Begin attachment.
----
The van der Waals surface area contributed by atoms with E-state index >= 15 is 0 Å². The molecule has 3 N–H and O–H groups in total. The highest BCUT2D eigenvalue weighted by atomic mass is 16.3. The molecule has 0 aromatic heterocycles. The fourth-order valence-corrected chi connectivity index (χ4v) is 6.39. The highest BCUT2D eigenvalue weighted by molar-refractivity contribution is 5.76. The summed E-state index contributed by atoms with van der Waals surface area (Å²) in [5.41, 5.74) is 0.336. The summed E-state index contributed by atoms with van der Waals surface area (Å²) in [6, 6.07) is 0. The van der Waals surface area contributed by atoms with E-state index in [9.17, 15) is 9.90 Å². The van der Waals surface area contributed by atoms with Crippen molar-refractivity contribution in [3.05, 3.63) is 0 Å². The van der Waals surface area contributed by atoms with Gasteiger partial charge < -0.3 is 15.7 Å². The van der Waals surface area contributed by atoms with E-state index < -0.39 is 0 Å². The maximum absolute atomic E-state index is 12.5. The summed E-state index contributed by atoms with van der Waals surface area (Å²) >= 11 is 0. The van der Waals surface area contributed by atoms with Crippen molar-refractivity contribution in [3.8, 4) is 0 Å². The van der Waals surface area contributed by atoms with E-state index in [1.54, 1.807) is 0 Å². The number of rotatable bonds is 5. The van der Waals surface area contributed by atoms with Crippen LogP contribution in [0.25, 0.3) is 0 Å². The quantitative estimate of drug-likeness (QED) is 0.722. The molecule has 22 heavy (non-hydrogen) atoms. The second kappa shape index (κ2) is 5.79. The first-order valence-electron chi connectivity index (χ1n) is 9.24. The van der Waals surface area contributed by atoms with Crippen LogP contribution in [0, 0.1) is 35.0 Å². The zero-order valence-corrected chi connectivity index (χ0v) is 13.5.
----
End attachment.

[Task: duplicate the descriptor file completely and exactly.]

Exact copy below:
The van der Waals surface area contributed by atoms with E-state index >= 15 is 0 Å². The molecule has 3 N–H and O–H groups in total. The highest BCUT2D eigenvalue weighted by atomic mass is 16.3. The molecule has 0 aromatic heterocycles. The fourth-order valence-corrected chi connectivity index (χ4v) is 6.39. The highest BCUT2D eigenvalue weighted by molar-refractivity contribution is 5.76. The summed E-state index contributed by atoms with van der Waals surface area (Å²) in [5.41, 5.74) is 0.336. The summed E-state index contributed by atoms with van der Waals surface area (Å²) in [6, 6.07) is 0. The van der Waals surface area contributed by atoms with E-state index in [9.17, 15) is 9.90 Å². The van der Waals surface area contributed by atoms with Crippen molar-refractivity contribution in [3.05, 3.63) is 0 Å². The van der Waals surface area contributed by atoms with Gasteiger partial charge < -0.3 is 15.7 Å². The van der Waals surface area contributed by atoms with E-state index < -0.39 is 0 Å². The maximum absolute atomic E-state index is 12.5. The summed E-state index contributed by atoms with van der Waals surface area (Å²) >= 11 is 0. The van der Waals surface area contributed by atoms with Crippen molar-refractivity contribution in [3.8, 4) is 0 Å². The van der Waals surface area contributed by atoms with E-state index in [1.54, 1.807) is 0 Å². The number of rotatable bonds is 5. The van der Waals surface area contributed by atoms with Crippen LogP contribution in [0.25, 0.3) is 0 Å². The quantitative estimate of drug-likeness (QED) is 0.722. The molecule has 22 heavy (non-hydrogen) atoms. The second kappa shape index (κ2) is 5.79. The first-order valence-electron chi connectivity index (χ1n) is 9.24. The van der Waals surface area contributed by atoms with Crippen LogP contribution in [0, 0.1) is 35.0 Å². The zero-order valence-corrected chi connectivity index (χ0v) is 13.5.